This is a copy of an article published in The Peak Advertiser, the Peak District's local free newspaper, on 19th June 1995, reproduced by kind permission of the author, the late Desmond Holden.

The “What's in a Name” series was a regular feature in the Advertiser over the period 1993‑2004, taking a refreshing look at the derivation of some typically Derbyshire surnames.

Articles are confined to the origins and meanings of surnames, and do not indicate any particular interest on Desmond's part in the genealogy, descent, or family history of individuals bearing the surnames featured.

Editor's Note: Articles are provided for general interest and background only. They are not intended to provide an exhaustive treatise for any individual family history - investigations of which may yield quite different results. Or, in Desmond's own words:

“In the end it must remain with individual bearers of the names to draw upon family traditions and to seek out such documentary evidence as is available to decide the matter for themselves.”

WHAT'S IN A NAME … Are you called CORBRIDGE?

About a year ago some Readers approached The Peak Advertiser and asked if any information could be provided as to the origin and meaning of the name "Corbridge". It is tempting to wonder if those readers "knew something" (as the saying goes) because everything about that name is shrouded in mystery and it has taken until now to follow up leads.

Of course there is no problem in establishing that it is a location-name. "Corbridge" is a small town in Northumberland, about 15 miles due west of Newcastle, on the A69 road to Carlisle. It stands on a crossing-point of the River Tyne, where the A68 from Darlington carries on to Edinburgh.

At first glance the name appears to be capable of a straighforward analysis. There are only two units "Cor-" and "-bridge" and so all that would seem necessary is to say what they mean. Unfortunately it isn't as simple as that! The two units don't perfectly relate to each other.

The first element, "Cor-" refers to a minor water-course about half-a-mile upstream, while the "bridge" itself actually spans the Tyne, lower down. Those who are expert in the study of place- names add to the confusion. They tell us that the old wording of the place was "Corebricg" and this does not mean "the bridge 'over' the River Cor", but surprisingly, "the bridge 'near' the River Cor."

So! Since "bridges" are not as a rule referred to as being "near" a stream, but "over" it, one is left to answer the question: What was so special about the River Cor so as to displace what might have seemed a more obvious reference to the River Tyne - giving something like "Tynebridge"?

As it happens the area is loaded with history - especially the history of the Roman occupation - and it is universally agreed that the unit "Cor-" is all that is left of the name of a Roman Settlement, formerly called "Corchester". It is important to emphasise "formerly" because that was not its original name. That was "Corstopium" and "Corchester" was no doubt a sort of modification, the formation of which was influenced by the frequency with which "-chester" appears in place-names.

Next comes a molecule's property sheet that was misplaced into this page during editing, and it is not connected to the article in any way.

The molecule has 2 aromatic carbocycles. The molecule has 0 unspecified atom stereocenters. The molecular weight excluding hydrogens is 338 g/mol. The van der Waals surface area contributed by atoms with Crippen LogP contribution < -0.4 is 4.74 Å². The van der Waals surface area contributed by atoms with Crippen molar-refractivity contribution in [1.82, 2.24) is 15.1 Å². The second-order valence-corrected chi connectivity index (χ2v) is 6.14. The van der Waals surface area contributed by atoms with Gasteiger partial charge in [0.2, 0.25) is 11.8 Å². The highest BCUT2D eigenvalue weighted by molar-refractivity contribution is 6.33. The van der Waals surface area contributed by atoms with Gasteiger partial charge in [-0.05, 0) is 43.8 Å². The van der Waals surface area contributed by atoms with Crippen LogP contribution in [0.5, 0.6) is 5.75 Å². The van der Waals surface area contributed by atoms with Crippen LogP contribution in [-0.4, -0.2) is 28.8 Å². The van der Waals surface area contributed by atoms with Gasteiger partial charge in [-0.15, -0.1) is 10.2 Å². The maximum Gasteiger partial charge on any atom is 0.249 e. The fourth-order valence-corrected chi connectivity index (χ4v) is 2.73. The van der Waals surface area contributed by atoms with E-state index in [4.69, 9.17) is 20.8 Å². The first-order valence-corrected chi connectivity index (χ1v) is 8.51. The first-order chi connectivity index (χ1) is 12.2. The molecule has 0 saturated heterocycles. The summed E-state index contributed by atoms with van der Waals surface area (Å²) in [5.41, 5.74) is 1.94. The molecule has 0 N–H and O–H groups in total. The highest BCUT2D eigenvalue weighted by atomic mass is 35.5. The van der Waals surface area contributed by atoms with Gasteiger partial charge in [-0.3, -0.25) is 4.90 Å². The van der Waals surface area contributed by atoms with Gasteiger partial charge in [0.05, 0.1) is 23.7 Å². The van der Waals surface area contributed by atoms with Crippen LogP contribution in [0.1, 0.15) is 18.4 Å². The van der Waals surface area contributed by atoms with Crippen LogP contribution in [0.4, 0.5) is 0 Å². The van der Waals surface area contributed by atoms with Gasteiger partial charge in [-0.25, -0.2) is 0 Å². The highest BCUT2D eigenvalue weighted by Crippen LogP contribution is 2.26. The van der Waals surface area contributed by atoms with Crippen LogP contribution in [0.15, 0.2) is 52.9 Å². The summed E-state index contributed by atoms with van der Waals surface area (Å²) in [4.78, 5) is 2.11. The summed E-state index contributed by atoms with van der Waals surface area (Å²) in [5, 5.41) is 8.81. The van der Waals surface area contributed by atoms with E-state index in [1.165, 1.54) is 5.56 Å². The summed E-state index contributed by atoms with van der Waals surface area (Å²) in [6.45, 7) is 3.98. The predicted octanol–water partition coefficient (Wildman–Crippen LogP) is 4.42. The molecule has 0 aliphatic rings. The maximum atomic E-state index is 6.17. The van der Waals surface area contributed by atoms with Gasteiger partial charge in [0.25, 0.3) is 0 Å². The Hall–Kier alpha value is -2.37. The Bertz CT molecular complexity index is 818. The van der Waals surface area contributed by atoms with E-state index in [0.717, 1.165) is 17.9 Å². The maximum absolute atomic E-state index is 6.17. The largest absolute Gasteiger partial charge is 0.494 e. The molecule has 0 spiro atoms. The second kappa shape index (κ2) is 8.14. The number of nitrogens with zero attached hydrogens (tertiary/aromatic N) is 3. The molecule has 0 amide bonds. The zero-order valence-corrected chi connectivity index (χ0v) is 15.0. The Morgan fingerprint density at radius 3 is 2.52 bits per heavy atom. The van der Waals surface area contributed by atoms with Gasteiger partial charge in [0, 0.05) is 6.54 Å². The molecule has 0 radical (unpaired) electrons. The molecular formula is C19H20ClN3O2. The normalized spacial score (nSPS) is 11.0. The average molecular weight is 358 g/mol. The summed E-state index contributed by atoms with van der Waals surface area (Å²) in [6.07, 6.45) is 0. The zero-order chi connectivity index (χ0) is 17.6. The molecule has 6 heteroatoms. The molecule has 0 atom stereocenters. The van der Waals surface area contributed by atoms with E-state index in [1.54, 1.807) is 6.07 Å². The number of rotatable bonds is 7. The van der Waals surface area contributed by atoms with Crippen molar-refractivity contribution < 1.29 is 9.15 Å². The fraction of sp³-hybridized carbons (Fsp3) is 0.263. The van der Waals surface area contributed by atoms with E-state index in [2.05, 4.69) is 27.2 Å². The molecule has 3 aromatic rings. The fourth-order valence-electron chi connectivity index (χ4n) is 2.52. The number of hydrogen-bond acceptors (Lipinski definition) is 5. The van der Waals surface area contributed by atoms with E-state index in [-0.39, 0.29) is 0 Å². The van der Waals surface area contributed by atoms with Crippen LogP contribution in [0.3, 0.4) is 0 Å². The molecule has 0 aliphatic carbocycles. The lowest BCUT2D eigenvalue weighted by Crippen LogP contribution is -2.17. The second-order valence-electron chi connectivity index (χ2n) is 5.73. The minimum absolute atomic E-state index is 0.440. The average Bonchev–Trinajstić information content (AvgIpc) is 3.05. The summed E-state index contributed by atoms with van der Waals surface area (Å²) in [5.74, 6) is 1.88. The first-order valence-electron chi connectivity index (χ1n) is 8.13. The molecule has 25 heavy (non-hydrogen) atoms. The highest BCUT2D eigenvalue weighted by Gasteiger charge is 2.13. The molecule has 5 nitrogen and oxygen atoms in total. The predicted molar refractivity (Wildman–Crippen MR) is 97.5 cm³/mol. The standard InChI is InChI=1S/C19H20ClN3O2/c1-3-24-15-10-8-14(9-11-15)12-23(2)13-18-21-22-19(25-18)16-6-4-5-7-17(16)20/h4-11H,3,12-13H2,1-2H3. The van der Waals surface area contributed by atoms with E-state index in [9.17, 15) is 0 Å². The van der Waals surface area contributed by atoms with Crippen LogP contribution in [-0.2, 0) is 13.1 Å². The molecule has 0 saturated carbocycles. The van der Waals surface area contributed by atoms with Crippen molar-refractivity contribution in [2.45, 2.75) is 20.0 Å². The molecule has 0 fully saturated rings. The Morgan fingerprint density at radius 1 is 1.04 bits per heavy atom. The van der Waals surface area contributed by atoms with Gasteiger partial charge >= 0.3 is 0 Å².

"Corchester" lies about half-a-mile to the west of Corbridge where the "Cor" flows as a tributary into the Tyne. It is a popular heritage site. Local historians would be better able to enlarge upon the topic, but it would seem that the Romans selected this site because the River Tyne narrows perceptibly at this point and so it is feasible that it provided a ford or a ferry. A map of Roman Britain reveals that "Corchester" provided a link through Hadrian's Wall along a road which ran from the south of the country to within 20 miles of Edinburgh!

However, for some reason or other a site further down the river was later found preferable and the actual "bridge" (according to the "Guides") is now a fine seven-arched structure, dating from 1674, replacing others, the existence of which can be inferred from even before the Norman Conquest.

This certainly explains why "Cor-bridge" really means "the bridge near the River Cor" but it still doesn't tell us what "Cor" means. The problem here is that the little water-course took its name from the Roman settlement and not the other way round. If we can deduce what the original name, "Corstopitum" means then everything will fall into place. And it just won't!

After considerable research it seems that the original Roman Legion which set up camp here was recruited from a tribe in south-west Brittany, somewhere around Quimper. It is right on the extreme west coast. In the Latin histories the tribe was described as the "Corisopites."

How they got this name is uncertain but the best opinion is that the title modified from the name "Sopianae". As a place this no longer exists: it is called Pecs today and in a region the Romans called Pannonia Inferior - roughly corresponding with modern Hungary. Why the tribe migrated from Central Europe to the extreme Western Peninsula must remain, forever, a mystery.

So, persons today whose surname is "Corbridge" can take it that their name signifies: "Dwellers in the place where the bridge was built near the camp first pitched by a Roman Legion recruited from a tribe known as the Corisopites."

As is usually the case with location surnames, it could have been used to identify people who migrated to other areas. No doubt the ancestors of the bearers of the name "Corbridge" might have been involved in the Tyneside coal industry and later travelled south to Derbyshire to take up similar work.

The first reference to the name dates from 1279 and describes "Thomas of Corbridge" who was a somewhat undistinguished Archbishop of York: 1299-1304. There are about a dozen families of the name listed in the local directories.

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From "The Peak Advertiser", 19th June 1995.

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